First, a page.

When Should I NOT File for Chapter 7 Bankruptcy?

When you are thinking about filing for Chapter 7 bankruptcy, you have several options, but before you commit, you should make sure that this form of bankruptcy is right for you. There are a few questions you should answer that can help determine the correct choice:

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  1. Will creditors be able to claim your property if you do not file for Chapter 7 bankruptcy? In some circumstances, creditors will not have anything significant to take from you to satisfy your debt to them. For example, if your income comes from Social Security, which is a protected asset, and your property is exempt, creditors might realize that suing for judgment is pointless. In that case, filing for Chapter 7 bankruptcy is probably unnecessary.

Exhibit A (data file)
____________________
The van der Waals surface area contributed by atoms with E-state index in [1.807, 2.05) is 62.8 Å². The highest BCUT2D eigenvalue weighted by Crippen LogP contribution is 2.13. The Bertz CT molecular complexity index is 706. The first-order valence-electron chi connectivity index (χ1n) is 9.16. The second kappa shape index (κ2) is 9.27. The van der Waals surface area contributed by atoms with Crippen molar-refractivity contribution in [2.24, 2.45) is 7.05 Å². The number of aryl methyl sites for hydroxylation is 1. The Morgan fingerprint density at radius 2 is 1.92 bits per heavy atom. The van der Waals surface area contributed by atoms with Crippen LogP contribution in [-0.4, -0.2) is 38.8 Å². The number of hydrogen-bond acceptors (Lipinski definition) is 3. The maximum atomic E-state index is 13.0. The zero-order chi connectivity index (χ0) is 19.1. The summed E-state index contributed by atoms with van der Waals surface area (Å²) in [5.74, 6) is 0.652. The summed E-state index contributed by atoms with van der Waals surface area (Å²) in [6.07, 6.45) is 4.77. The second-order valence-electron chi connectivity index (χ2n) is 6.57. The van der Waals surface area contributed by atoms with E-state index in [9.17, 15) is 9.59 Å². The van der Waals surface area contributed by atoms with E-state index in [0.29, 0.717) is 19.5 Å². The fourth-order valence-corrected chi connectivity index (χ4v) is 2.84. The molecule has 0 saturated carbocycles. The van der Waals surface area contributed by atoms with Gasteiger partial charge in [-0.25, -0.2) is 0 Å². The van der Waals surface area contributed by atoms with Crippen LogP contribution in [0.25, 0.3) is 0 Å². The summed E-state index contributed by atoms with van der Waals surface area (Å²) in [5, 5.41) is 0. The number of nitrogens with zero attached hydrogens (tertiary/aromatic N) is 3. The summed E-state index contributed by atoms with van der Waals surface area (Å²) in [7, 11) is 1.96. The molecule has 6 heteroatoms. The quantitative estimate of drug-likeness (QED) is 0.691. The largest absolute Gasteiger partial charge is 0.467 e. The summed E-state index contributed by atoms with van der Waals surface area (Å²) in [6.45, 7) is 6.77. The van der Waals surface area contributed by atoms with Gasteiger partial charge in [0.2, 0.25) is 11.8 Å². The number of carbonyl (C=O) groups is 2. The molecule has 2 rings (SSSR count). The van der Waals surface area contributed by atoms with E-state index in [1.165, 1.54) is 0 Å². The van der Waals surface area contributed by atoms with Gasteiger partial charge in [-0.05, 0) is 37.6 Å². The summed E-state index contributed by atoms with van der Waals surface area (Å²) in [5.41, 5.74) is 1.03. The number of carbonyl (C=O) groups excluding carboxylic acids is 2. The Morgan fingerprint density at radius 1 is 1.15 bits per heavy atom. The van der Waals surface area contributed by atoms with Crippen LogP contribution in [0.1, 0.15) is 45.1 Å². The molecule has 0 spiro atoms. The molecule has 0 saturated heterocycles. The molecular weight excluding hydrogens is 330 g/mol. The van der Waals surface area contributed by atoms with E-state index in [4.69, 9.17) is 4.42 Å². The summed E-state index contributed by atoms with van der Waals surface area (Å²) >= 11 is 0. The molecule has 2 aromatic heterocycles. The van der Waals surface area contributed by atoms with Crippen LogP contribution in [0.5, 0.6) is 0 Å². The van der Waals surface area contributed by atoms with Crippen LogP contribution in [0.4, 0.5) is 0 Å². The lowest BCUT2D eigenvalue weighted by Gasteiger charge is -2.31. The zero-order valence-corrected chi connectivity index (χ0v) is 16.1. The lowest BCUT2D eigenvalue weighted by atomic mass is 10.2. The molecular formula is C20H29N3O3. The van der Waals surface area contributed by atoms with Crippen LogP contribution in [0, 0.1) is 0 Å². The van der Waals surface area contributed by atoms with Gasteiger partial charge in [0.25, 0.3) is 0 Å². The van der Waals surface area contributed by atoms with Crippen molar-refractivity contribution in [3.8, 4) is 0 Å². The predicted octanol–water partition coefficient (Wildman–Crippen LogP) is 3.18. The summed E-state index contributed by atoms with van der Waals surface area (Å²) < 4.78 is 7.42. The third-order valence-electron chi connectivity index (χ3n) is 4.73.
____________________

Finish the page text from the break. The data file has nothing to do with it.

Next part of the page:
2. Do you have enough dischargeable debt to make bankruptcy worthwhile? If your debts mostly consist of things like child support, alimony, student loans in many cases, recent income taxes or recent luxury debts, then Chapter 7 bankruptcy might not be right for you.
  3. Will you have to give up anything you really want to keep? There are some things that typically cannot be saved from creditors during bankruptcy, such as expensive musical instruments (unless you work as a musician), collections of stamps or coins, family heirlooms, cash, stocks, bank accounts, your second vehicle or your second home. If any of these are too important to you to lose, bankruptcy might not be the best option.

If you have read the above and found that Chapter 7 bankruptcy does not fit your needs, then consider some of our alternatives to Chapter 7 bankruptcy.

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